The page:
If you’re a general member of the public and have only come across the word autism in the media, you’ve likely read that autism is the worst tragedy that could happen to your child, and they will have no quality of life. Or that we all have savant-like abilities and will advance the human race with our technological discoveries.
The reality is, most of us are neither. So why do people believe this to be true about all autistic people?
I have a theory.
For decades, the negative narrative of autism was extreme; I mean seriously extreme. To the point where parents were not vaccinating their children because they believed the risk of their child catching a lethal disease was better than autism, a developmental difference that doesn’t result in death or illness….
Anyway, when people started to view autism through a lens that wasn’t all doom and gloom, it went to the opposite extreme into toxic positivity territory (e.g. autistic people have superpowers etc.). I think this was a reaction to how unnecessarily awful the media attention autism got to start with, that people felt the need to go to the extreme in the other direction to challenge this. To me, it’s just another example of culture wars online between the left and right.
I feel this has also extended into other areas of the autism discourse online with the “battle” between autistic adults and parents of autistic children reported by Today.com.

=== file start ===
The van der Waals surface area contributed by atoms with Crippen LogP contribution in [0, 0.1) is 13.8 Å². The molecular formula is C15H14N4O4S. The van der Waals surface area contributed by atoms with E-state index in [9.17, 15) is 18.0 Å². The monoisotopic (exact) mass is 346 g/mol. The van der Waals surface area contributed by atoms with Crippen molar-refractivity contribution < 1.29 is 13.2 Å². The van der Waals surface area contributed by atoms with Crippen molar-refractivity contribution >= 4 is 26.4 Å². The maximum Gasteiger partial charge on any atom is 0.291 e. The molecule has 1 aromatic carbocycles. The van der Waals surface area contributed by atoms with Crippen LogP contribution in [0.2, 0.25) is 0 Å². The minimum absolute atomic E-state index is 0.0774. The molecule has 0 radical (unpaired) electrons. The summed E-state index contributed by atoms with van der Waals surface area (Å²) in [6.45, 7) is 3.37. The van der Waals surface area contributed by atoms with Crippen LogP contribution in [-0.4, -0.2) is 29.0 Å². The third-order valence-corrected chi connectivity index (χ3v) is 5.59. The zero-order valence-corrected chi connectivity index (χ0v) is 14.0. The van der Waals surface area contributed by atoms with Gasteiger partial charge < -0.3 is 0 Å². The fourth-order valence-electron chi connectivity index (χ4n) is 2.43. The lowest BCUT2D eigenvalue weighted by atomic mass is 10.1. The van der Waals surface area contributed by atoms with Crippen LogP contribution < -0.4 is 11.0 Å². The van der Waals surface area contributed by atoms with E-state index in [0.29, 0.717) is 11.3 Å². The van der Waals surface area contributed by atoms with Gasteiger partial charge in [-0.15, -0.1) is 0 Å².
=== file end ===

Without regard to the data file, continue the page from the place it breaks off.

I have interacted with countless parents online, and the overwhelming majority have been kind and compassionate people wanting what’s best for their child. Sadly there have been a few exexpectations, but it’s nowhere near as extreme as the above article describes this “battle” to be. It seems exaggerated for clicks.
Anyway, let’s get back on track! I’ve seen autism advocates countless times challenge this narrative that we’re either superhuman or worthless to society on Twitter. Many argue that most of us are reasonably ordinary in our abilities and just want to be seen as human. Which I totally get. To be honest, I don’t feel comfortable with people debating if my life is tragic or extraordinary based on my neurodivergence.
Can’t I simply just be? Regardless of my abilities or perceived abilities.
If you enjoyed this post and like to support my writing, I would be forever grateful if you could buy me a coffee (or tea in my case).